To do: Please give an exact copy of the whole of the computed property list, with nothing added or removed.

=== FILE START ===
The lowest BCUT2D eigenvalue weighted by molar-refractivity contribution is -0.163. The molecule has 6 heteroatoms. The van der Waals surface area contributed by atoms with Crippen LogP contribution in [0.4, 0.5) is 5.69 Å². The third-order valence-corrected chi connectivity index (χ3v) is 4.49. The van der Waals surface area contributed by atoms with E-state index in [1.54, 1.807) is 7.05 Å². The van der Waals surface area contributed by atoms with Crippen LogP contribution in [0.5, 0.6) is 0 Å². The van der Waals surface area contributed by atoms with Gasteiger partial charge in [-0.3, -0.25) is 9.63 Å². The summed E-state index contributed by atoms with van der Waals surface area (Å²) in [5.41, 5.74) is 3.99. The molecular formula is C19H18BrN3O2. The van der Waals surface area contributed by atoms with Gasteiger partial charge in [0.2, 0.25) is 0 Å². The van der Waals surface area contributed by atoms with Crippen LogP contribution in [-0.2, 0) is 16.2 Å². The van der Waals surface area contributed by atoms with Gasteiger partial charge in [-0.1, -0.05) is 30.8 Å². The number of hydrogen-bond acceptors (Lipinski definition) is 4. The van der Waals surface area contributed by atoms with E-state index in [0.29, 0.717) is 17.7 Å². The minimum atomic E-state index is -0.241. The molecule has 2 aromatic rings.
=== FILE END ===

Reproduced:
The lowest BCUT2D eigenvalue weighted by molar-refractivity contribution is -0.163. The molecule has 6 heteroatoms. The van der Waals surface area contributed by atoms with Crippen LogP contribution in [0.4, 0.5) is 5.69 Å². The third-order valence-corrected chi connectivity index (χ3v) is 4.49. The van der Waals surface area contributed by atoms with E-state index in [1.54, 1.807) is 7.05 Å². The van der Waals surface area contributed by atoms with Crippen LogP contribution in [0.5, 0.6) is 0 Å². The van der Waals surface area contributed by atoms with Gasteiger partial charge in [-0.3, -0.25) is 9.63 Å². The summed E-state index contributed by atoms with van der Waals surface area (Å²) in [5.41, 5.74) is 3.99. The molecular formula is C19H18BrN3O2. The van der Waals surface area contributed by atoms with Gasteiger partial charge in [0.2, 0.25) is 0 Å². The van der Waals surface area contributed by atoms with Crippen LogP contribution in [-0.2, 0) is 16.2 Å². The van der Waals surface area contributed by atoms with Gasteiger partial charge in [-0.1, -0.05) is 30.8 Å². The number of hydrogen-bond acceptors (Lipinski definition) is 4. The van der Waals surface area contributed by atoms with E-state index in [0.29, 0.717) is 17.7 Å². The minimum atomic E-state index is -0.241. The molecule has 2 aromatic rings.